Google for Entrepreneurs and TechSquare Labs jointly announced a partnership that would make the Tech Square incubator and co-working space the Atlanta home for the GFE Network. Startup founders will get access to Google training and products like its Cloud Platform for Startups, along with work space and mentorships. GFE’s reach – 200,000 global entrepreneurs working out of 25 similar workspace facilities in more than 125 countries – provides special benefits for the city, and Google’s Passport program allows Atlanta members to use spaces in other network cities for free.
The celebration was for Atlanta joining that select group of cities. But you could also raise a glass and toast yet another success story about the local tech startup community – something Mayor Kasim Reed acknowledged during the media event.
“While you all are serial entrepreneurs, and I’m so proud of all that, I want the city of Atlanta to be serial enablers of entrepreneurship. That’s really what I want to do here,” he told the audience. Mission accomplished; Atlanta has arrived as a tech hub. But those who track the tech sector and have checked the latest venture capital and IPO statistics may be wondering if a new tech bubble, similar to the late 1990s, is inflating. Could Atlanta’s current success with its tech ecosystem come to a screeching halt?
Paul Judge, Ph.D, TSL co-founder and serial entrepreneur, isn’t worried because of lessons learned from the late 90s. “There’s this notion of don’t have growth at any cost,” he told me. “You can have good growth, but pay attention to expenses, pay attention to profitability, have a pathway to profitability. That’s a good healthy thing.”
Companies and others in the ecosystem want to be aggressive, but “you still have to be thoughtful. Also, it kind of equalizes things for environments like this where there’s not as much funding as other cities, so if everybody is being responsible about their funding, it kind of evens the playing ground a bit more.”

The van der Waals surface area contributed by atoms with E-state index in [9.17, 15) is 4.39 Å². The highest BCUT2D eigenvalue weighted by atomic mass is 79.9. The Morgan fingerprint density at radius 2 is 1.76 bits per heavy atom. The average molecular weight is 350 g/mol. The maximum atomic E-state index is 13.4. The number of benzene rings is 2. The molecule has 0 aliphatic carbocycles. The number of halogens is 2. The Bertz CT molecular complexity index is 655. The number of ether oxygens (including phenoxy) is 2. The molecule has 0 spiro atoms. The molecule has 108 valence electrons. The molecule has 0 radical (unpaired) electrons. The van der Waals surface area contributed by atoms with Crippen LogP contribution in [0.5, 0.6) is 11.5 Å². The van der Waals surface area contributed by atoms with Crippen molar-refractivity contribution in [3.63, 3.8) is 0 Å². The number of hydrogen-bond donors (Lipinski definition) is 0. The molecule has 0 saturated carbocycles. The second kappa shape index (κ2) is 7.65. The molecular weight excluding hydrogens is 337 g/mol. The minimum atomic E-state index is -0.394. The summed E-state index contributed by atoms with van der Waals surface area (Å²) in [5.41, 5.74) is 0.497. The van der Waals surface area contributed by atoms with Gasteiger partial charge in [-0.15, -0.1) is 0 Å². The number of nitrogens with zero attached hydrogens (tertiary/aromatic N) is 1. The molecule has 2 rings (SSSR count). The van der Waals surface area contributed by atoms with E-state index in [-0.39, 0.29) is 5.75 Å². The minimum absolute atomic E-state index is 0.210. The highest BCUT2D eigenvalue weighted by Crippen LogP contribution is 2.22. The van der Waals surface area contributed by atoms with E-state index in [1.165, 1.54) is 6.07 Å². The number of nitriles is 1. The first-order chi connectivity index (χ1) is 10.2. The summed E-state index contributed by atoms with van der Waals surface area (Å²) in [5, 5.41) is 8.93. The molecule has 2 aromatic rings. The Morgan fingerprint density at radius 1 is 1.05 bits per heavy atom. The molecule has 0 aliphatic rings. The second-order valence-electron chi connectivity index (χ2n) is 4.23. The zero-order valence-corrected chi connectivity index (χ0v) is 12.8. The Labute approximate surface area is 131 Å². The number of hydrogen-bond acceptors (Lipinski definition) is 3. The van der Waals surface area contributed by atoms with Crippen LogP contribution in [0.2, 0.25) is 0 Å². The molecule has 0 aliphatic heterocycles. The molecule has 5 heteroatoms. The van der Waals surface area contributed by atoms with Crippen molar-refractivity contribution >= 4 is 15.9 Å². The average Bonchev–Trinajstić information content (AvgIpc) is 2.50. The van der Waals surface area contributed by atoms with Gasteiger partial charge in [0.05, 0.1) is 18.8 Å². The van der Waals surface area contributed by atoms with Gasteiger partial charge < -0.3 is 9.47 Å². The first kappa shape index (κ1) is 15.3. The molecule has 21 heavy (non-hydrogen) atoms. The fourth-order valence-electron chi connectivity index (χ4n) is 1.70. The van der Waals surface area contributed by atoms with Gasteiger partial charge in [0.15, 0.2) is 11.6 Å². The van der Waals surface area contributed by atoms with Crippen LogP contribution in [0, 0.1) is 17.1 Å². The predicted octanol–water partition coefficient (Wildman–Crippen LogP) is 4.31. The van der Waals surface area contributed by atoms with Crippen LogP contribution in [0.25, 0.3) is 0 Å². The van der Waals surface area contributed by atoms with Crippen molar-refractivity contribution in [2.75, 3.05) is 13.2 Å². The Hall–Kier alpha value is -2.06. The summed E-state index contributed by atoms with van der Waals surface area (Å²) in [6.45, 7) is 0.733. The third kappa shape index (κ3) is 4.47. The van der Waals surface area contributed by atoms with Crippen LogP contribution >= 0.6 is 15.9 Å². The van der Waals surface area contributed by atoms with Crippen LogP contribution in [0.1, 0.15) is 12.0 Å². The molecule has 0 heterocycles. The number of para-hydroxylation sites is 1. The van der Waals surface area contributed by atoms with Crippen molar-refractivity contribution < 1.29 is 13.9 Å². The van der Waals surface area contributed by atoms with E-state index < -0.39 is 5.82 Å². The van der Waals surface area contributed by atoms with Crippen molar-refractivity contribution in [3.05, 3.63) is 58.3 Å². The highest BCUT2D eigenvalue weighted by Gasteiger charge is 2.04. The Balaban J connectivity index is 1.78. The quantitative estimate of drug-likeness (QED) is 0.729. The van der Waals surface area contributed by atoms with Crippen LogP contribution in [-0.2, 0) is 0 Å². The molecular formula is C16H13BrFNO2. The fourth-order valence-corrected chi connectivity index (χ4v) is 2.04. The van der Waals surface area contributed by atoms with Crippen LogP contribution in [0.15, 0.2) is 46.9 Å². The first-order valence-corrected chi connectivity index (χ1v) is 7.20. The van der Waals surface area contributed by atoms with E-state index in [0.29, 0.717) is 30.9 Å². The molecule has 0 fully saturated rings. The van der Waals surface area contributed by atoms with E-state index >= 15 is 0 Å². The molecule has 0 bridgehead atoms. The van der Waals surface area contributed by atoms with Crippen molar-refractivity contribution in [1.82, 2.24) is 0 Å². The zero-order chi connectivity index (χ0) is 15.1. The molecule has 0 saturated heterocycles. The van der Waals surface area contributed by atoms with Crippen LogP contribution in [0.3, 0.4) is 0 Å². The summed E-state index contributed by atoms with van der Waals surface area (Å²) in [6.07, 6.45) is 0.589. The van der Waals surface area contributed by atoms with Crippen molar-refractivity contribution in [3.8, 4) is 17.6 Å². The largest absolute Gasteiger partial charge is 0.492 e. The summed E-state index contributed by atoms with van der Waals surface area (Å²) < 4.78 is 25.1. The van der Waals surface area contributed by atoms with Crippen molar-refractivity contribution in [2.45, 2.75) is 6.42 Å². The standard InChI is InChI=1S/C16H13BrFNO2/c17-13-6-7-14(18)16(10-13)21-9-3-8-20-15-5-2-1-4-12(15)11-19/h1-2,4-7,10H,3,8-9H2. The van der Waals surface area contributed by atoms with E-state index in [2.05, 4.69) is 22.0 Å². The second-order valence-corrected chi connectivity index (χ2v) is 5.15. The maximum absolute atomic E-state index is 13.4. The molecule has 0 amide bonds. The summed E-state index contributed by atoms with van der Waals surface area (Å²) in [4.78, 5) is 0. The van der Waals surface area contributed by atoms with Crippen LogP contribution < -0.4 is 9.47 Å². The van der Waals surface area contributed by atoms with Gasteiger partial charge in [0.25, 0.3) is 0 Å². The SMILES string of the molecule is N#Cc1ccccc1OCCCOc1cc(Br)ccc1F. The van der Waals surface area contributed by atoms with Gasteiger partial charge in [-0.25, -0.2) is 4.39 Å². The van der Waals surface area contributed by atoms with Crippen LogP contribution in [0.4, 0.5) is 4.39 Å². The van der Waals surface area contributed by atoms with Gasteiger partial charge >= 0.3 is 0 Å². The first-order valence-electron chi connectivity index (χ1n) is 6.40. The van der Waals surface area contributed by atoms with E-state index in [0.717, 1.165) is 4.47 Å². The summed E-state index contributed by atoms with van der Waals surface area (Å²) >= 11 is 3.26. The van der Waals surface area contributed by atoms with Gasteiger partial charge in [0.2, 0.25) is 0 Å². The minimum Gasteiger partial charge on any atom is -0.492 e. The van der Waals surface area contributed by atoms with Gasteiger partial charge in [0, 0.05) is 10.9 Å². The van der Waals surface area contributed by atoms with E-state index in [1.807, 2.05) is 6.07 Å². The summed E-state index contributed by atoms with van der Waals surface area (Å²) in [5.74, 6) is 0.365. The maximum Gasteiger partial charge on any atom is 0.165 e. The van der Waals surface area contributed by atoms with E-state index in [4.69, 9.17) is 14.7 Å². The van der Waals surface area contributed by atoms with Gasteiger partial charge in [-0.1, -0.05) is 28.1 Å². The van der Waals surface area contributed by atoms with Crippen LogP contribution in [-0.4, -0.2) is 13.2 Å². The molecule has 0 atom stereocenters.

Bridgette Beam, head of global programs and operations for Google for Entrepreneurs, has been based in the company’s Atlanta office for the past three years. She could do her job out of London or Silicon Valley, but personal reasons kept her here. That gave her a front row seat as Atlanta built out its tech community.
“One thing that we saw that kind of took the local office by surprise is this huge tech spark that caught rapid momentum,” Beam said. “Just bringing that to light internally in the office here is something that I’ve really worked hard for, and getting more Googlers to see that they are part of a community that’s bigger than it once was 10 years ago.” That kind of attention, as well as regular visits from Google executives, have made a difference in the search giant’s funding priorities and its decision to add Atlanta to its GFE network.
Part of Beam’s job at Atlanta’s Google office also involves finding local talent, and that points to another big difference between 2016 and the go-go late ’90s: efforts to grow the next generation of developers and founders. Reed saw one of those efforts for himself at TSL.
“The happiest moment I had today was when I walked in that room with 7-8 young people who were part of CodeStart,” Reed said, “and they’re in there with an executive from Lockheed learning how to code. That really speaks to the character of Paul Judge and what this place is.”
With Atlanta poised to persuade more out-of-town tech companies to relocate here – Reed teased “five announcements we’re ready to make in the next 90 days” during his remarks – the questions now focus on what the city’s ecosystem is still lacking as it keeps competing with Silicon Valley, New York, Seattle and Austin.
Beam believes the city needs to get louder about telling its tech success story. “I think one challenge you’ve had is that it’s a very B2B ecosystem, which is good, it’s very profitable,” she said. “But from a media side it’s not very sexy. But that profitability story is amazing.”
Another concern is the lack of Atlanta-based venture capital. Judge has the perfect remedy: build things that people need. “It’s the investor’s job to find great companies, so they’re going to seek them out,” he said. “We build great companies, the funding will show up. We’ve seen that time and time again.”
The late 1990s were about proving the Internet as a business model. The 2010s are focused on the playing field-leveling capabilities of newer technologies, Judge said. “Mobile and cloud (computing) have allowed the little guy, and a city like Atlanta, to really be aggressive about trying to solve big problems. That’s what we’re seeing right now, the confidence. We have this increasing confidence that we can go chase any problem we want to.”
More details about the partnership between Google for Entrepreneurs and TechSquare Labs is available through this featured article.
[Image Sources: Renay San Miguel and TechSquare Labs]